STOCKTON, Calif. - Josh Horton was leaning against wall in the foyer that leads into the home clubhouse at Banner Island Park Friday afternoon discussing the virtues and drawbacks of both wooden and aluminum bats.
Part of the discussion moved toward power generated, or rather lack thereof, by both bats and Horton joked he was getting some abuse from his Stockton teammates about not having hit a home run this season. He did hit two last year after Oakland selected him in the second round out of North Carolina and did have 18 in three seasons with the Tar Heels. But, there was that big, old zero next to his name in the HR column of the statistic sheet.
"Everyone is busting my chops about hitting a homer," he said. "I have to start mixing some homers in. I guess I just don't fit the mold. I had seven one year and nine another at North Carolina. But they weren't tapem-easure shots, they were wall scrapers. I just want to hit the ball hard. They say home runs are a product of that so I'm trying to figure it out."
A few minutes later, Stockton hitting coach Tim Garland was standing next to the first-base dugout discussing Horton's lack of long-ball prowess and what could be done to fix it. He said that he is attempting to get Horton to use his lower body more, which will provide more torque and, in theory, more power.
"People will start to see him drive the ball more," Garland said. "He'll get his home runs. He won't have a goose egg up there at the end of the season."
Oh, how prophetic. It didn't take long for Garland's prediction to become a reality. A few hours after making that proclamation, he watched his young protégé connect for his first home run of the season. Horton took Lake Elsinore's Ernesto Frieri deep, ending his drought while extending his hitting streak to six games.
Horton would push that hitting streak to eight games with hits on Saturday and Sunday against the Storm. While he now has his homer, Garland doesn't think that's what makes Horton special.
"I just love everything about him," Garland said. "He's got great character, a great work ethic. He's a great all-around guy. Sure he hasn't been known for his power. He's all about defense and putting the bat on the ball. He's the best two-strike hitter on the team. There's no one better at putting the bat on the ball."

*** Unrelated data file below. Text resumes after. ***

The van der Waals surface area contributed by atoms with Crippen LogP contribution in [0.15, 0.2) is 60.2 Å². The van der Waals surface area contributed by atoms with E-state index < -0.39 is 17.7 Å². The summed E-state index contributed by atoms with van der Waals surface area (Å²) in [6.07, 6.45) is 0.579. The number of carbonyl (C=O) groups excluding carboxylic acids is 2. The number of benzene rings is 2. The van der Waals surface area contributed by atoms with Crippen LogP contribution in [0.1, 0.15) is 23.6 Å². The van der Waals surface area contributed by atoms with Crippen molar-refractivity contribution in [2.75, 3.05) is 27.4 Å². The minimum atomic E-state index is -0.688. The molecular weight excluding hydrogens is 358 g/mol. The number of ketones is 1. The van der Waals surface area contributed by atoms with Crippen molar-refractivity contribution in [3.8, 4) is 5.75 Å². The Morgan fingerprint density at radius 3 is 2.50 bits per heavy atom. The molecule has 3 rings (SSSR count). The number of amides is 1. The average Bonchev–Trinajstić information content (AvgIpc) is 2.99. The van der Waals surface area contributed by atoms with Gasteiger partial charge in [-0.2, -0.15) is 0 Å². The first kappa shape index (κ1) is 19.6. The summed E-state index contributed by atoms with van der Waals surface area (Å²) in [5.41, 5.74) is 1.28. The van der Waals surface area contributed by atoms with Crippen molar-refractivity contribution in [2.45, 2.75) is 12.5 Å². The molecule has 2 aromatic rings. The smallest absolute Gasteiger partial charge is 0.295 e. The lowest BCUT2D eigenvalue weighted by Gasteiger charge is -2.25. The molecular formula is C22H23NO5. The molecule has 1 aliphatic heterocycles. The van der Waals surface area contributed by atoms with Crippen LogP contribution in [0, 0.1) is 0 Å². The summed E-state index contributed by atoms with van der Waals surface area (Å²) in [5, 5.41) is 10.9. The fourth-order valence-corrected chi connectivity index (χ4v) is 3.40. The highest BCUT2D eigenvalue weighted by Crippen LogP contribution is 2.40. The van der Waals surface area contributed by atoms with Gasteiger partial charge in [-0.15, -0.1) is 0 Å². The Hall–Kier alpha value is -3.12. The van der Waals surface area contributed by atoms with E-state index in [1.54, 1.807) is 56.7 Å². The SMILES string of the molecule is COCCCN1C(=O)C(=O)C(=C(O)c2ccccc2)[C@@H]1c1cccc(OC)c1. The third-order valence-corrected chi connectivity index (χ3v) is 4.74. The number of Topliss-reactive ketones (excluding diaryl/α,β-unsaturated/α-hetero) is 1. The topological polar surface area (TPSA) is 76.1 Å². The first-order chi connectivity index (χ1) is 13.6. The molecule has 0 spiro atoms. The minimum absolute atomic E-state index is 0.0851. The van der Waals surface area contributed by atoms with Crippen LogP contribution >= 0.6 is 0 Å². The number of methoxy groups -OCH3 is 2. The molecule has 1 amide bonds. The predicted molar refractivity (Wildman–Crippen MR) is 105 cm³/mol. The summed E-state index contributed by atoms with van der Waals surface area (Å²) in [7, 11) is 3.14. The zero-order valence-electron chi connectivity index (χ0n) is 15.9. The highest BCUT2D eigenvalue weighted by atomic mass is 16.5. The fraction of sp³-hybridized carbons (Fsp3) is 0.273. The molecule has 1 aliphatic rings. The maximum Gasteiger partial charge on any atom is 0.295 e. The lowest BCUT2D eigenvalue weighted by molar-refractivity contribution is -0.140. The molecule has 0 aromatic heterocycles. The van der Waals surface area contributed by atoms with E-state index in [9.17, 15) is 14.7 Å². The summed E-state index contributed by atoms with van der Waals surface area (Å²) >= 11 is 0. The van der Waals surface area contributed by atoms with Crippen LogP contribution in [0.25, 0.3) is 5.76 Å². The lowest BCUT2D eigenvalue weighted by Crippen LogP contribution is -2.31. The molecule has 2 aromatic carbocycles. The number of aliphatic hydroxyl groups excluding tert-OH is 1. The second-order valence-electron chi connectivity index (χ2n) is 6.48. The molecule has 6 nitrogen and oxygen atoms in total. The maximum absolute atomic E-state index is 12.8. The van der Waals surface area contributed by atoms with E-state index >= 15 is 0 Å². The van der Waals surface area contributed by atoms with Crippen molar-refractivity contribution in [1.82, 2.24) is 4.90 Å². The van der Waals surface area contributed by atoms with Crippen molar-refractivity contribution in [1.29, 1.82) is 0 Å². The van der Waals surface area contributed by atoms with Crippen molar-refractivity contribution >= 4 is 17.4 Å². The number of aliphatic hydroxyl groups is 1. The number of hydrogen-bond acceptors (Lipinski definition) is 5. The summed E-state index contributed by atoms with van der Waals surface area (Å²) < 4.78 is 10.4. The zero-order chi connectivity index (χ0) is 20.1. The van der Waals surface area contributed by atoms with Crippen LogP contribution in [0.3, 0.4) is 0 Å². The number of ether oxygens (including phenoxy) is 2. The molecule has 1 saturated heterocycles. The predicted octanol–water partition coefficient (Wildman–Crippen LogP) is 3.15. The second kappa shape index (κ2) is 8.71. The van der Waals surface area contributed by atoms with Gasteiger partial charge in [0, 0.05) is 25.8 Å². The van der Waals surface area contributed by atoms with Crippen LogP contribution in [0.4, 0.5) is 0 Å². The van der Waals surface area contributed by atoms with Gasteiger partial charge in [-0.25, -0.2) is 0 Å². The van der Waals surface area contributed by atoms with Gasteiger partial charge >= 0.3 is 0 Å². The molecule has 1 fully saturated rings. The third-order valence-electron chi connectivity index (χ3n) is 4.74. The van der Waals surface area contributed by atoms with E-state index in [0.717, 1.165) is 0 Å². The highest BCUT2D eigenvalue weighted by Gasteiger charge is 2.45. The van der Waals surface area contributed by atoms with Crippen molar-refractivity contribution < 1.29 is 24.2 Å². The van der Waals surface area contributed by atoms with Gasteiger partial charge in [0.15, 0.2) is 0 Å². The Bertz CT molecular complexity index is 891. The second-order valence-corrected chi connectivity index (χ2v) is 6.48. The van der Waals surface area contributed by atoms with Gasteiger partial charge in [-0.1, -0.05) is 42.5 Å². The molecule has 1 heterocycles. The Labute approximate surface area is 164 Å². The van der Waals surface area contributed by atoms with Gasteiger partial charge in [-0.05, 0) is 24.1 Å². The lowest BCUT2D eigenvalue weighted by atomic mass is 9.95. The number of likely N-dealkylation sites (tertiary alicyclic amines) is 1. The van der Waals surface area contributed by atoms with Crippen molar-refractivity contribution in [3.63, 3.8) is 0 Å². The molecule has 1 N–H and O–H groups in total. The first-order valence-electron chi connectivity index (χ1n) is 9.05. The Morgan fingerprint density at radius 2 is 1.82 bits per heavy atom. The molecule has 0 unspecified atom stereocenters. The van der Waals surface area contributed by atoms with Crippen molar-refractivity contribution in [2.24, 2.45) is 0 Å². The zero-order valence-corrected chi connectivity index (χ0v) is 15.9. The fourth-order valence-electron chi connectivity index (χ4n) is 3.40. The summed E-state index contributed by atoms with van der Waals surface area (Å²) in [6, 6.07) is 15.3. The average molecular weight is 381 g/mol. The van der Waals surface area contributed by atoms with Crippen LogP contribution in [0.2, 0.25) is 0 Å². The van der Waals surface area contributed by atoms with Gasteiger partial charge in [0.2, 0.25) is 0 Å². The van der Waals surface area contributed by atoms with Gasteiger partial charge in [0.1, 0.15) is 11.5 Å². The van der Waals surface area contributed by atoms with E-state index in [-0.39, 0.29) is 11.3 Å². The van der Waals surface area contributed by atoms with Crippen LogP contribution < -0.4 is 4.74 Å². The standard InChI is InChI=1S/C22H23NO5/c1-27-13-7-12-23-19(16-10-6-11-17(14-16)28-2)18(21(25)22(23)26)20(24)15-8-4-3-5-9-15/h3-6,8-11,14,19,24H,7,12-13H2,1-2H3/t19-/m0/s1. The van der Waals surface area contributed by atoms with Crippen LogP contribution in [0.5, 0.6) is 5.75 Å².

Horton had been struggling early and was hitting .258 as late as the end of April. But he's been hot since, hitting .317 in May and June to keep his season average above .300. He was out early Friday afternoon getting in extra work with Garland, afterwards saying that he simply wants to build on what he accomplished in the first half.
Based on how he was playing just before the All-Star break and the start he's gotten off since the Cal League season has resumed is an indication that continuing to play at that level or better shouldn't be much of a problem. Horton says he's healthy -- he had some minor leg and foot issues that were not really much to speak of earlier -- and focused.
That includes being focused on the task at hand. He split last season between short-season Vancouver and Kane County of the Midwest League but isn't thinking about moving up to Midland of the Texas League and having a repeat performance this year.
"That would be counterproductive," he said. "My mindset is to just play well here. I just want to keep trying to do what I can here."
As for the wood versus aluminum argument, it's almost a moot point. Horton seems to have made the transition smoothly and is pleased, even if he's probably not ever going to be a big home run hitter.
"Wood bats just allow you to be honest," he concluded. "If you have 270 hits in 1,000 at-bats with wood, then it's probably legitimate. Most times, if you just hit the ball hard with aluminum, something good is going to happen. With wood, what you see is what you get."
And it would seem that Oakland has gotten a gem in Horton.
Kevin Czerwinski is a reporter for MLB.com. This story was not subject to the approval of the National Association of Professional Baseball Leagues or its clubs.